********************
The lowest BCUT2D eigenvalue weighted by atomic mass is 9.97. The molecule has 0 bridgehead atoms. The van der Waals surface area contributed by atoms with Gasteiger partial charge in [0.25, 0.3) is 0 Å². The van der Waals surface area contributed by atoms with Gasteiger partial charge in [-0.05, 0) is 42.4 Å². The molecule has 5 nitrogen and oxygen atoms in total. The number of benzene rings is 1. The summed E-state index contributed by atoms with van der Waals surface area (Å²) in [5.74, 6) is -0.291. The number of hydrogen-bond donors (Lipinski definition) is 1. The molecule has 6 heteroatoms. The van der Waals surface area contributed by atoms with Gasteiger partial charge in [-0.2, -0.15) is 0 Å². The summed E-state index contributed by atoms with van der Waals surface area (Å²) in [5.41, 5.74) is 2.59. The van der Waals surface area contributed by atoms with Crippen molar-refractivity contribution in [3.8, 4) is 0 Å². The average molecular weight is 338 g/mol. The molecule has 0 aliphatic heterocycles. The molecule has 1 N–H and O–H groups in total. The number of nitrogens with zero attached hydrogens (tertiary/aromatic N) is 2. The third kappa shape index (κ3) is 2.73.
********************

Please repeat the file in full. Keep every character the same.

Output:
The lowest BCUT2D eigenvalue weighted by atomic mass is 9.97. The molecule has 0 bridgehead atoms. The van der Waals surface area contributed by atoms with Gasteiger partial charge in [0.25, 0.3) is 0 Å². The van der Waals surface area contributed by atoms with Gasteiger partial charge in [-0.05, 0) is 42.4 Å². The molecule has 5 nitrogen and oxygen atoms in total. The number of benzene rings is 1. The summed E-state index contributed by atoms with van der Waals surface area (Å²) in [5.74, 6) is -0.291. The number of hydrogen-bond donors (Lipinski definition) is 1. The molecule has 6 heteroatoms. The van der Waals surface area contributed by atoms with Gasteiger partial charge in [-0.2, -0.15) is 0 Å². The summed E-state index contributed by atoms with van der Waals surface area (Å²) in [5.41, 5.74) is 2.59. The van der Waals surface area contributed by atoms with Crippen molar-refractivity contribution in [3.8, 4) is 0 Å². The average molecular weight is 338 g/mol. The molecule has 0 aliphatic heterocycles. The molecule has 1 N–H and O–H groups in total. The number of nitrogens with zero attached hydrogens (tertiary/aromatic N) is 2. The third kappa shape index (κ3) is 2.73.